A £10.5 million fund allocated to improve the lives of adults and children impacted by alcohol has been announced by PHE.
The funding is being broken down to £4.5 million innovation fund for local projects working with children and families, and a further £6 million capital fund to improve access to alcohol treatment in the community. For this, PHE is asking local authorities to submit an application to bid for money by 21 January 2019, with successful projects announced next spring and money being made available from 2019 to 2020.
‘There are about 200,000 children whose lives are often torn apart from living with a parent with alcohol problems, which often haunts them into adulthood and can lead to a lifetime of under-achievement and personal problems,’ said Duncan Selbie, Chief Executive at PHE.
‘That is why I’m delighted to be announcing the 9 winners receiving funding, which will provide new and innovative ways of working to identify and reach out to these vulnerable children.
It is estimated that there are 200,000 children in England living with 120,000 parents who have alcohol problems. PHE statistics reveal that there were 16,000 adults receiving treatment for alcohol who were living with children, a further 18,000 who are parents but not currently living with their children being treated. The figures show 82% of children with parents receiving alcohol treatment weren’t receiving support from children’s social care.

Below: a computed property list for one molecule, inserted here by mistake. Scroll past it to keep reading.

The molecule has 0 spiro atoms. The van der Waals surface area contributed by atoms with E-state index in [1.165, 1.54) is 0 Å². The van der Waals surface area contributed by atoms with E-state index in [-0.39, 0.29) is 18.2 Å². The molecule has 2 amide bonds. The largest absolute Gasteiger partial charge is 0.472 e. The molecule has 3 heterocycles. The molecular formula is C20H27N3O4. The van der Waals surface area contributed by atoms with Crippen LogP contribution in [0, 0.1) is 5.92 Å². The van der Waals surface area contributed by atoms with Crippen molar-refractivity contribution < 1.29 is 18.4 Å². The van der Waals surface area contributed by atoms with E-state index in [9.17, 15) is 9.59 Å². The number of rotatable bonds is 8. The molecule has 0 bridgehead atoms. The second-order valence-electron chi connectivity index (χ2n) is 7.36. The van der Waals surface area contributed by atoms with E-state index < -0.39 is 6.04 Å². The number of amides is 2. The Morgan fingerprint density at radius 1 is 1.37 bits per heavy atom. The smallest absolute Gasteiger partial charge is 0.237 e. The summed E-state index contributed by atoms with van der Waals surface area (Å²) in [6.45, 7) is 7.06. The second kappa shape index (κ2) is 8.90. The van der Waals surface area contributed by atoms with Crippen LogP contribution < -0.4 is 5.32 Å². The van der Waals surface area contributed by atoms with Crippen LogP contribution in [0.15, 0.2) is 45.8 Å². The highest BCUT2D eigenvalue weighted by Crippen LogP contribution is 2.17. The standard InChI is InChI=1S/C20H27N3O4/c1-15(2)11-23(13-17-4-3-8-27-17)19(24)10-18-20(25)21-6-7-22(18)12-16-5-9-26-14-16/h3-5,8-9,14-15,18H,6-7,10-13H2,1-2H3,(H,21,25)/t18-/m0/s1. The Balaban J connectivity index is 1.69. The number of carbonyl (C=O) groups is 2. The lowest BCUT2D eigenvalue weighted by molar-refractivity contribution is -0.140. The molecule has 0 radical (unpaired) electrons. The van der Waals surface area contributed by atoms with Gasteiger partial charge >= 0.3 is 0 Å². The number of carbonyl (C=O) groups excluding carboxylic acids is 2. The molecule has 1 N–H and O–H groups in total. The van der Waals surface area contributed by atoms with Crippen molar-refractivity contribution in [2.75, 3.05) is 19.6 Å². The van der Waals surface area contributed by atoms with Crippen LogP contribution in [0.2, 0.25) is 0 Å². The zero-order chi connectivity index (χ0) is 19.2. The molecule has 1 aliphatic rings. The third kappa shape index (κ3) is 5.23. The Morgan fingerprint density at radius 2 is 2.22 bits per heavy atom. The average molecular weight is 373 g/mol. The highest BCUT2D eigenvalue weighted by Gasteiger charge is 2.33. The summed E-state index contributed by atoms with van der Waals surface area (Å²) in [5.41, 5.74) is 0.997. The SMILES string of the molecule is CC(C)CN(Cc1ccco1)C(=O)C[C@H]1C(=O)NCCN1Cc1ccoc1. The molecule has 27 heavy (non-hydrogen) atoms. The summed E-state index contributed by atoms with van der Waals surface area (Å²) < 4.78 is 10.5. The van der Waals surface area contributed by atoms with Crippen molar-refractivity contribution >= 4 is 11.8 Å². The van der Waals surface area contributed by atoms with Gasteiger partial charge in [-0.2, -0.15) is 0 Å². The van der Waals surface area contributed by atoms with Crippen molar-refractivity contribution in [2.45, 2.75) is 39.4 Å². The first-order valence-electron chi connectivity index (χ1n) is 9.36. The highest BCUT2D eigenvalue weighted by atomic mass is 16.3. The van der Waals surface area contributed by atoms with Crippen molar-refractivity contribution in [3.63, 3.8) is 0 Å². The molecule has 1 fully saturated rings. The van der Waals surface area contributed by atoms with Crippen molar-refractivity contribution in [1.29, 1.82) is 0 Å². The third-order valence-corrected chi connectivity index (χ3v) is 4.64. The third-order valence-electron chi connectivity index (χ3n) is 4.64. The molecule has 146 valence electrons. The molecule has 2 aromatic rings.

According to PHE, the impact of having a parent with an alcohol problem on the lives of children can be devastating. An analysis of serious case reviews (where a child was seriously hurt or killed) found that 37% recorded alcohol as a contributing factor. Alcohol is also often a major contributor to parental conflict, which can lead to a range of poor outcomes for children including being detrimental to their education and employment opportunities and harmful on their health.
‘Alcohol abuse can tear lives apart, not only for the people trapped in the grip of an addiction but for their children, who are often robbed of the support, comfort and structure they need from their parents. I am committed to finding new ways to help families in the midst of these heart-breaking situations,’ said Steve Brine, Public Health Minister.
‘Many children in this position suffer in silence – but the funds awarded to these councils today will help them identify those children sooner and offer them a vital lifeline. We are also investing more money to get parents into alcohol services to help free them of addictions once and for all.’